Chance Thomas took a step into director James Cameron’s world with the game based on the “Avatar” film. Thomas, who grew up in Oklahoma City, composed the music for the game, available now for multiple game systems.
Thomas has had a long, thriving career in music, composing for the Oscar-winning short “The ChubbChubbs” and many successful video game scores.
With “Avatar,” Thomas wanted to make sure his music shared a resonance with the score of the film.
“I met the film’s producer John Landau in Montreal at the very beginning of my contract,” Thomas said in an interview. “I expressed to him my strong feelings about the importance of aligning the aesthetic of the game score with that of the film. … So I asked John if he would arrange a meeting between myself and the film’s composer James Horner (‘Titanic,’ ‘Braveheart,’ ‘Star Trek’).”
While it took some time for the two composers to align their schedules, the pair did eventually meet.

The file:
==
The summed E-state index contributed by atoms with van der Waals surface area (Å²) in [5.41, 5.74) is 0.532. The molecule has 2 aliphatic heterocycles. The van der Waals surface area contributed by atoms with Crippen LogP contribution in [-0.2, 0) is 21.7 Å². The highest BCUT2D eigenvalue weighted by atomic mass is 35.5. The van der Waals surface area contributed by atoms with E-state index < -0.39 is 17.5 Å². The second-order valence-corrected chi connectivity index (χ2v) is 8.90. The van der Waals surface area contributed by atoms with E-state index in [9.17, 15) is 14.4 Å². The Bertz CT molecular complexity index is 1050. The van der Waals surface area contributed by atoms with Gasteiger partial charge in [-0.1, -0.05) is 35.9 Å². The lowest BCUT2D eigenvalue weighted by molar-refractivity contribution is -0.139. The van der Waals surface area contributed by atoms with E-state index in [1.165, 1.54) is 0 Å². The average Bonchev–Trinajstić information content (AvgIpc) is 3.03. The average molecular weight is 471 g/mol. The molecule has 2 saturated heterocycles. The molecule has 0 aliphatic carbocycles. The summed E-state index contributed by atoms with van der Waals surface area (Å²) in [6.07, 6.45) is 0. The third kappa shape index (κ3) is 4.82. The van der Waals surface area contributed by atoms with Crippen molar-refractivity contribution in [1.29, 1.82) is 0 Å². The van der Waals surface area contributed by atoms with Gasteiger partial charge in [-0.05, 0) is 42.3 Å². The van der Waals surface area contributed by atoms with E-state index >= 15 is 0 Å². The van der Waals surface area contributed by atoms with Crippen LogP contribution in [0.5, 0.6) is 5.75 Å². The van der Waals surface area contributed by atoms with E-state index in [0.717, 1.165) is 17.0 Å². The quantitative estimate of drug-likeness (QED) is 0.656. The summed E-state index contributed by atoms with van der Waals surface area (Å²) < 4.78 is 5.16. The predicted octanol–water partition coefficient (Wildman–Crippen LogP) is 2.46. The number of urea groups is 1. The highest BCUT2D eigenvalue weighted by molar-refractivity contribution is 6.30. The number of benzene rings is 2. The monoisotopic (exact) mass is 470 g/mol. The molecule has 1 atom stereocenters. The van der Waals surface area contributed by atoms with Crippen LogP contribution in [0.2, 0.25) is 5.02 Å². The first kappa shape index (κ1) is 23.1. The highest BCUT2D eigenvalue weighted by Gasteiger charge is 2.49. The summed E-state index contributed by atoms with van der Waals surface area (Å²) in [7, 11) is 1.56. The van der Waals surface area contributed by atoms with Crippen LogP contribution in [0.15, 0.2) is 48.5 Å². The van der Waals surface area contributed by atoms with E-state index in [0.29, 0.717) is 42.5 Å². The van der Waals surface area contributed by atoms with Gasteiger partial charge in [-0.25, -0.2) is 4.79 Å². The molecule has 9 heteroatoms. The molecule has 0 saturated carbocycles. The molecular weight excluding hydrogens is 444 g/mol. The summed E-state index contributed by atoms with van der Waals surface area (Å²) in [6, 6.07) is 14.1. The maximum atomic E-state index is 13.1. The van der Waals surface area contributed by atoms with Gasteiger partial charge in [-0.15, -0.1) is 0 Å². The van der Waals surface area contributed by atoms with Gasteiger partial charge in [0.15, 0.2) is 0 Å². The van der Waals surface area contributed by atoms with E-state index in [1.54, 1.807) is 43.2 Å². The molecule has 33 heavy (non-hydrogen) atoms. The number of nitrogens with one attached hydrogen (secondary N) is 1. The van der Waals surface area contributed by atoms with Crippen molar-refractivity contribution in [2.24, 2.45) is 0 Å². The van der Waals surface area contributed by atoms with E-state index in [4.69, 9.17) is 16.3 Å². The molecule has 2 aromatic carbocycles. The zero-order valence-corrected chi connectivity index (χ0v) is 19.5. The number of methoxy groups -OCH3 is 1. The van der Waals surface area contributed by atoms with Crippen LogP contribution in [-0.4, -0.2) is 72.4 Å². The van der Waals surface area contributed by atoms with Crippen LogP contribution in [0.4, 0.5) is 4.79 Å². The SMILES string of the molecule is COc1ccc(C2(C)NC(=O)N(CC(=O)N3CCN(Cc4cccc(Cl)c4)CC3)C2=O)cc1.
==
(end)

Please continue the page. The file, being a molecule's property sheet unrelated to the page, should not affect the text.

“It was an important meeting for me because, while in some cases we were on the same frequency, in other cases, he had a different take,” Thomas said. “So it was useful for me to understand those differences in order to bring those colors and flavors into the game score as well.”
To create the music, Thomas created themes for the two races that are at the heart of the “Avatar” conflict.
“The Na’vi are the alien planet’s indigenous humanoid species. They are a native people, spiritually connected with the natural world around them,” Thomas said. “The music for the Na’vi is a blend of tribal elements (rough-hewn drums, organic percussive instruments, flutes, chanting, etc.) and orchestra.”
Meanwhile, the Resources Development Administration (RDA) represents a military industrial complex.
“These are scientists and soldiers, with all their assorted tech, machinery and weaponry,” Thomas said. “The music for the RDA is represented with Western film orchestra and massive percussion mixed with tech and synth elements.”
Thomas said creating the score for the “Avatar” game required a massive amount of music.
“If you took all the music files I delivered and played them back to back from start to finish, it would take you more than 4½ hours to hear them all,” Thomas said.
- By Matthew Price
From the Dec. 18 The Oklahoman